The U.S.-led Coalition Provisional Authority governing Iraq denied on Tuesdayclaims thatcontracts to build an Iraqi cellphone network had been put on hold to investigate allegations of nepotism.
“The CPA does not require, has not requested and is not carrying out further investigations into the winning companies and their investors,” said Charles Heatly, spokesman for the CPA.
U.S. officials told the Financial Times on Monday the CPA had been advised to put on hold hundreds of millions of dollars worth of mobile telephone contracts, while they investigate allegations that the bidding process was hijacked by associates of the new Iraqi governing council.
When the Iraqi Ministry of Communications last month awarded three Middle Eastern consortia two-year licenses to build and operate wireless phone networks, the deals were heralded as a breakthrough for regional operators willing to invest in the new Iraq.
But a U.S. administration official speaking on condition of anonymity said the U.S.-led Coalition Provisional Authority in Iraq has been advised to postpone signing the contracts. CPA lawyers in Iraq made the recommendation to delay signing the contracts for 10 days to allow time to investigate claims of cronyism by the Iraqi authorities in awarding the licenses, the official said.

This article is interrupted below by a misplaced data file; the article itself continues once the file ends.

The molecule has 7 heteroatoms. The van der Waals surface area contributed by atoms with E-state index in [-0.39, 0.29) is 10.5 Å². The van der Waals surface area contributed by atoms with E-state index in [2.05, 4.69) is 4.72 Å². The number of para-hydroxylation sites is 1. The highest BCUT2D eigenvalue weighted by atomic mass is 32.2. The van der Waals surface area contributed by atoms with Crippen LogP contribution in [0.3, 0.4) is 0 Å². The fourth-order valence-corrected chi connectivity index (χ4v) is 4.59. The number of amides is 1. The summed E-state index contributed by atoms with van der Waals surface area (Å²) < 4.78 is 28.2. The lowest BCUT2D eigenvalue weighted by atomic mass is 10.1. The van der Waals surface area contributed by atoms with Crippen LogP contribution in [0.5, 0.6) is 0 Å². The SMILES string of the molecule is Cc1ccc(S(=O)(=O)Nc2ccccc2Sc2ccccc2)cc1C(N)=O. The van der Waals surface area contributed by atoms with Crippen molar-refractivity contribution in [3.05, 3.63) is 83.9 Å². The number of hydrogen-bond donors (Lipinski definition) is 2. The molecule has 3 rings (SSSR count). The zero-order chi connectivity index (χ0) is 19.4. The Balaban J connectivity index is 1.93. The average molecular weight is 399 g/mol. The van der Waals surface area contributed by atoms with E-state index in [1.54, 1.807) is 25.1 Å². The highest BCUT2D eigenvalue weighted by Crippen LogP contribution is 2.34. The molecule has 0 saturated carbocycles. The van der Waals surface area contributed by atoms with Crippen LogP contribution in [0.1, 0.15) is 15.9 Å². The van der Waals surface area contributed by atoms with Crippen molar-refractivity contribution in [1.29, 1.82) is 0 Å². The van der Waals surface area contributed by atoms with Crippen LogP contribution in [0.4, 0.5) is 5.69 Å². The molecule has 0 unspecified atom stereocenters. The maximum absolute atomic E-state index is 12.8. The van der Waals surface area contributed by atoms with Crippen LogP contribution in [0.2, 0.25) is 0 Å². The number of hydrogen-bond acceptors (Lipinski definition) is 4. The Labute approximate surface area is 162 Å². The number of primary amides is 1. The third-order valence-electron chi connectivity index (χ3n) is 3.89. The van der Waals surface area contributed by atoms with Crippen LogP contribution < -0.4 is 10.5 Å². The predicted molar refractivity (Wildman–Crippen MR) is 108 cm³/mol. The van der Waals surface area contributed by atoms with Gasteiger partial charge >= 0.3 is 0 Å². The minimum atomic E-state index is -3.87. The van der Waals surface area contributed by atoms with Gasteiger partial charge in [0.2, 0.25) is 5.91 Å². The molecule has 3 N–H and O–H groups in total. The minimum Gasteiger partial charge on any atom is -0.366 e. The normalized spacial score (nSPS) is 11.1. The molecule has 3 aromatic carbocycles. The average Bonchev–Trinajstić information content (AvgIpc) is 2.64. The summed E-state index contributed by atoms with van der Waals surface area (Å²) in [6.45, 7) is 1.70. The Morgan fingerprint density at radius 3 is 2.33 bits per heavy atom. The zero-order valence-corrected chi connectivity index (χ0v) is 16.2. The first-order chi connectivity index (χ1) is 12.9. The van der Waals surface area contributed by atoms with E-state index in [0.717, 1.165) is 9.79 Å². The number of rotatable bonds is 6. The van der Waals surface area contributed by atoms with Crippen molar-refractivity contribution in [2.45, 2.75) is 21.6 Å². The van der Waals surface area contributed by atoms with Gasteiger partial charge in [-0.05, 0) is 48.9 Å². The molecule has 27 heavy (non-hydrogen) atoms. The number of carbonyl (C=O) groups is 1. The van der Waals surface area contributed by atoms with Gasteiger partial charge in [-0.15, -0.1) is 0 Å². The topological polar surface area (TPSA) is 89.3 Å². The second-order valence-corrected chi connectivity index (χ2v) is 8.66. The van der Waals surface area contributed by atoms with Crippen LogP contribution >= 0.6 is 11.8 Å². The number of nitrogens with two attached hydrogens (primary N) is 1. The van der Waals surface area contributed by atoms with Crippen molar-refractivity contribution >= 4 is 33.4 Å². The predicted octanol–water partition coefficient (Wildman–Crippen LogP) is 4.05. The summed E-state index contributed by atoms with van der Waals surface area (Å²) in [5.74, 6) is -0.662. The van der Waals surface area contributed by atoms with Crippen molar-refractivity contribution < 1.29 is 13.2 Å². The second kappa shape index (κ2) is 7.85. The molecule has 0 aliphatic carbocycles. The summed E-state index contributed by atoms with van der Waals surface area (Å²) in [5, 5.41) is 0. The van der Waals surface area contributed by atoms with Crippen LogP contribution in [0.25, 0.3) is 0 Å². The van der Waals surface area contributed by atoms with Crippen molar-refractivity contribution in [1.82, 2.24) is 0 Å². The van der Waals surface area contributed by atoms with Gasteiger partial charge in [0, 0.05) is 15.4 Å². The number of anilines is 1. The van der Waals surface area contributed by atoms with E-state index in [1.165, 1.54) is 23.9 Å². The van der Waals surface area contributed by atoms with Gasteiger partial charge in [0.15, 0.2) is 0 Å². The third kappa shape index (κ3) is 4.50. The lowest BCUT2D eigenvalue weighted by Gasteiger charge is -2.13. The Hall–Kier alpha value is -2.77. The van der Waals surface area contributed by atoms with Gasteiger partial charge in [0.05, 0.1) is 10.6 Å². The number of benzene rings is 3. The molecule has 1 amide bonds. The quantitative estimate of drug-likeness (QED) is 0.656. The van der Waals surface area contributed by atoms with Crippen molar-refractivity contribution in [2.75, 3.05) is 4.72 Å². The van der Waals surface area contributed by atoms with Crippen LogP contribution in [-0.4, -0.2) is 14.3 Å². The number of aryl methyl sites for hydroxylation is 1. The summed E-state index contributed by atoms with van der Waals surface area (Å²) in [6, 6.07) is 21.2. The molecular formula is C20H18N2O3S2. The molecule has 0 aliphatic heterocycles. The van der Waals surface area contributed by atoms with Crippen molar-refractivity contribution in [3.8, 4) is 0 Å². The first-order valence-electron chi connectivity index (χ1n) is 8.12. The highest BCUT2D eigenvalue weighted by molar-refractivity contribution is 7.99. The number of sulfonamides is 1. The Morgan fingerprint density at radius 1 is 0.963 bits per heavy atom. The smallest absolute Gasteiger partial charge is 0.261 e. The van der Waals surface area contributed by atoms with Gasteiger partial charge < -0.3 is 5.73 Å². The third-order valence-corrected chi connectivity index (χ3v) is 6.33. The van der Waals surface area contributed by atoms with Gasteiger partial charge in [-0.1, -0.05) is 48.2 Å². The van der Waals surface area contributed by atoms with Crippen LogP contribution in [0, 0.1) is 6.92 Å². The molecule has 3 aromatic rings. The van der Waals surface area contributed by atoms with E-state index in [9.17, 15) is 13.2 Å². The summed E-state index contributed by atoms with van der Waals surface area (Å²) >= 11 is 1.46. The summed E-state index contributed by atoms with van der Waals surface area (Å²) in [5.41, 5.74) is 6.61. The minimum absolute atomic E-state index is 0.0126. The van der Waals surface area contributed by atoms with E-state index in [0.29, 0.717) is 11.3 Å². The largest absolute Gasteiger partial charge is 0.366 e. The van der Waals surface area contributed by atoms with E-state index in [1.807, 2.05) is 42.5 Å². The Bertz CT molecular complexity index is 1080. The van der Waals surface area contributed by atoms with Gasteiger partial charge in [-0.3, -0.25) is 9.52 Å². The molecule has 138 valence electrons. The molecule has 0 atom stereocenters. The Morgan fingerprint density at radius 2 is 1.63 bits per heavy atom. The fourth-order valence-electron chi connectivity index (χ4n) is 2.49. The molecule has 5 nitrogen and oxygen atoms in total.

At the Pentagon, the Department of Defense’s Inspector General has separately been asked to investigate how the telecom licences were awarded.
The request is understood to focus on the role of Nadhmi Auchi, the Iraqi-born billionaire businessman, in the Orascom group, one of the successful consortia.
Another senior CPA official said the U.S. occupying authorities have been struck by the resilience of corrupt business practices in Baghdad, where members of the new Iraqi regime have used power for personal gain.
Commenting on the Iraqi ministry’s award of the licenses, a U.S. official said on Monday: “The question is who did what due diligence, and when?” Amid increasing suggestions of cronyism in handing out contracts, the CPA is preparing to establish a new Iraq Infrastructure Reconstruction Office to oversee how contracts are awarded.
Haider al-Abadi, Iraq’s communication’s minister, dismayed the CPA last month when he announced that he would hold discussions with the three winners about awarding a fourth license before their contracts had expired, the official said.